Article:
New year resolutions have been considered naff and juvenile so widely and for such a long time that they’re now, inevitably, about to come back into fashion.

Written by one of the internet’s great trendsetters, this article will only turn that probability into a certainty.

This year, I resolve to create a sarcastic Haught spin-off blog about parenthood. That’s my resolution. What’s yours?





Well, I’ll take your (quite rude) silence to mean you don’t have one yet, so here are some ideas:


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I’ll ride with you



On the 86 tram. Or any tram. Or the bus. Or a taxi. Probably not on Uber – they sound a bit dodgy.

Or the train. The Metro train. Squished up against you. Not minding that sometimes, when the train lurches, you drag on the back of my shirt like a beaten defender conceding a professional free kick, while I push my palm flat against the roof, hoping my shoulder doesn’t subluxate. (more…)

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My email to Connex


If you’re a relative newcomer to Haught, you might not know that before I was writing immaculately worded emails to big-name dickheads and corporate galoots like Microsoft, Alan Jones, Coles and Woolworths , I became a household name (and got people asking why there wasn’t a Nobel Prize for Blogging) writing to public transport companies.

Well, I’ve decided it’s time to return to my roots.

Now, if you’re familiar with what it’s like to be on a Melbourne train during peak hour, or slightly before or after peak hour, or in hot weather, or in mildly warm weather, or when it’s raining, or drizzling, you have my sympathies. You can also probably go straight to the email below.

If you’ve never had the displeasure of a Melbourne train experience, you might also want to get up to speed on just how badly our train system is operated before you read the email below. You can do that by reading my email to Metro trains from a couple of years ago, this recent Age article on continual overcrowding, or the most recent Canstar City Train Ratings.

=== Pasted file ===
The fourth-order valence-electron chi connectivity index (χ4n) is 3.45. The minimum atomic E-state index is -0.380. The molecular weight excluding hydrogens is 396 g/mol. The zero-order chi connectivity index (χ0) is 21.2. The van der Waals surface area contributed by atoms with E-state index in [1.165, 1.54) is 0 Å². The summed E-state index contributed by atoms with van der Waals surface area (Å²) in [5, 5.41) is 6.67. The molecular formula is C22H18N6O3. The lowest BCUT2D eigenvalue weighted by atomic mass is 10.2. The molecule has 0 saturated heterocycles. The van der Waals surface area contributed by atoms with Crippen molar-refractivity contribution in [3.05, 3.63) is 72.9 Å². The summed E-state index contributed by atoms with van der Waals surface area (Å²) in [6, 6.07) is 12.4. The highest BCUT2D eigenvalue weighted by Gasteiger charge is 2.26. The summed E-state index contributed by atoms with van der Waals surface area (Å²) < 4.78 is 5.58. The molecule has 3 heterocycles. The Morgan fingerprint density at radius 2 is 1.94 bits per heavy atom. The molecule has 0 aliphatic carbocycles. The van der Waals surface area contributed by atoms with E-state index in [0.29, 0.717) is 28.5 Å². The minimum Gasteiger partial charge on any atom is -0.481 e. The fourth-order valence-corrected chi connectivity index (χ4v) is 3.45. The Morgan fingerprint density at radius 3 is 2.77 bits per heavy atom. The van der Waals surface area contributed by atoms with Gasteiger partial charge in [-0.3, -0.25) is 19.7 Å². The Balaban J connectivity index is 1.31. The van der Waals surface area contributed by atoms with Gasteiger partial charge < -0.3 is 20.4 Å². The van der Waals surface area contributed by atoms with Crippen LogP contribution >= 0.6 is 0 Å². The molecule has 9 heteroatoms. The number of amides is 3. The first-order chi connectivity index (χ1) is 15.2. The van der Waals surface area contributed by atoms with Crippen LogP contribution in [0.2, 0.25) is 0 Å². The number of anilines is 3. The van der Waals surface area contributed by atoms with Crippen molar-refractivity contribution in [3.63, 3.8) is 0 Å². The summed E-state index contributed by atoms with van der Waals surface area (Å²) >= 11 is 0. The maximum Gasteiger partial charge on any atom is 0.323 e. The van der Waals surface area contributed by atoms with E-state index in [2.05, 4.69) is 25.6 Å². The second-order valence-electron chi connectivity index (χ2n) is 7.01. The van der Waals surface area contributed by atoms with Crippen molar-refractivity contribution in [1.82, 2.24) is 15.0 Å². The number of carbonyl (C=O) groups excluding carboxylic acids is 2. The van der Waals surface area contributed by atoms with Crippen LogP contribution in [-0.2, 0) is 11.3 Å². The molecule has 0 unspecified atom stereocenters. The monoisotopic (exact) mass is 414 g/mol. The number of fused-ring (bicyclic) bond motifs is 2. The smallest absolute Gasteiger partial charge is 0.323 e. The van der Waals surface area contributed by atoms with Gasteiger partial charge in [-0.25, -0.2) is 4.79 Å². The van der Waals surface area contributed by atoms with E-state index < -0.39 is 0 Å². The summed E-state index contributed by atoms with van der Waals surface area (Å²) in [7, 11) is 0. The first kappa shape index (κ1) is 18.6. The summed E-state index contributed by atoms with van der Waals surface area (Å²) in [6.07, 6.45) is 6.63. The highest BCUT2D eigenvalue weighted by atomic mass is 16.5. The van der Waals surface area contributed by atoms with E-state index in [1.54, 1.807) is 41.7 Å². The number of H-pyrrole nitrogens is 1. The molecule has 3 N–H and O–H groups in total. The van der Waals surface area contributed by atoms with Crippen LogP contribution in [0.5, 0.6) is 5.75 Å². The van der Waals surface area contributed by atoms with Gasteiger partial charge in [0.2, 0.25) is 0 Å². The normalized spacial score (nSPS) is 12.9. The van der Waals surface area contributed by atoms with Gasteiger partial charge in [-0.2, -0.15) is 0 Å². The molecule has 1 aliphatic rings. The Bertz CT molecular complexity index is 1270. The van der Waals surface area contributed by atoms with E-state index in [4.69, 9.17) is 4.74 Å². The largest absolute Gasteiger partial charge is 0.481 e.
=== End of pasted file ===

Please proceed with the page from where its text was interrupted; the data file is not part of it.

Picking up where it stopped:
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Lessons from The Grape Men

Grape truck in cyprus

The Grape Men, as regular readers would know, are glorious mythic characters who tend to South Australian wine grapes that they keep on a semi-trailer in the large vacant lot next door to my flat.

They are my heroes. I have observed them closely for many years and can now pass on what we, the rat race’s dreary participants, can learn from these stooped, wrinkled, blasphemous, cacophonous, cantankerous gods amongst men: (more…)

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A few good words


Linguists recently identified around 20 words still doing the rounds today that were being uttered as many as 15,000 years ago. They included ‘spit’, ‘worm’ and ‘mother’. 

‘Learnings’, ‘empowerment’ and ‘monetise’ weren’t on the list. But these are such sturdy, evocative and indispensible words that I have no doubt they’ll be around 15 millenia hence. This got me thinking about what words not yet in the dictionary that I hope will be getting verbally lobbed across offices and work sites thousands of years from now. Here are a few: